An emerging need to make software systems flexible to increase their ability to support a large variety of tasks is highlighted in recent works published in the literature. The idea is to replace fixed, pre-packaged applications with elastic composition environments that, thanks to a separation among data, functions and presentations, make interactive environments “emerge” at run-time based on composition actions performed by end users. In this paper we address this need and propose a reference architecture, based on mashup technologies, that allows the end-users, not necessarily experts of technologies, to extract contents from heterogeneous sources and compose Personal Information Spaces (PISs) that satisfy their situational information needs and that can be pervasively executed on different devices. The flexibility that this architecture can offer is beneficial in several application domains and it is here demonstrated for a specific context in Cultural Heritage (CH). A prototype supporting the creation and use of PISs has been developed. The results of a formative evaluation session, in which we observed real users (e.g., guides of an archeological park) using the prototype, are also reported. They provide indications of some drawbacks that have to be overcome in order to make composition technologies an actual tool for end users.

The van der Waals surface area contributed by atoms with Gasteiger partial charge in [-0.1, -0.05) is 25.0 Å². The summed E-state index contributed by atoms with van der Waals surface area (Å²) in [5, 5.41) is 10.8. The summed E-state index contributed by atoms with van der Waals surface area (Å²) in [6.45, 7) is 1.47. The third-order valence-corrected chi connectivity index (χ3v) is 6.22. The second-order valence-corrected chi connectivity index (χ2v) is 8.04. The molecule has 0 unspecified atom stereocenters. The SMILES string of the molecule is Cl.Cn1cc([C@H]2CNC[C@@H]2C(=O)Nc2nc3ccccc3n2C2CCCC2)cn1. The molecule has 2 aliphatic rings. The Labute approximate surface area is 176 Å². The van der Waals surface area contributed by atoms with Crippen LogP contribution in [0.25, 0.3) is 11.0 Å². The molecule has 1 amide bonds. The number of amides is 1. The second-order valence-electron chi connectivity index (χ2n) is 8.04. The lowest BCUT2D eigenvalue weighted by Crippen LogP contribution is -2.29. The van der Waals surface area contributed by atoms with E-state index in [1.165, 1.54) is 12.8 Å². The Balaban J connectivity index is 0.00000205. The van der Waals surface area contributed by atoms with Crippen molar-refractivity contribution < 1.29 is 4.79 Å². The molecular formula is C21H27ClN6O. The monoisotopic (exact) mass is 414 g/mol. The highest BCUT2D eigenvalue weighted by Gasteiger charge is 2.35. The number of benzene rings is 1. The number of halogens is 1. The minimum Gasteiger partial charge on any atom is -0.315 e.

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|Titolo:||Composition of Situational Interactive Spaces by End Users: a case for Cultural Heritage|
|Data di pubblicazione:||2012|
|Appare nelle tipologie:||4.1 Contributo in Atti di convegno|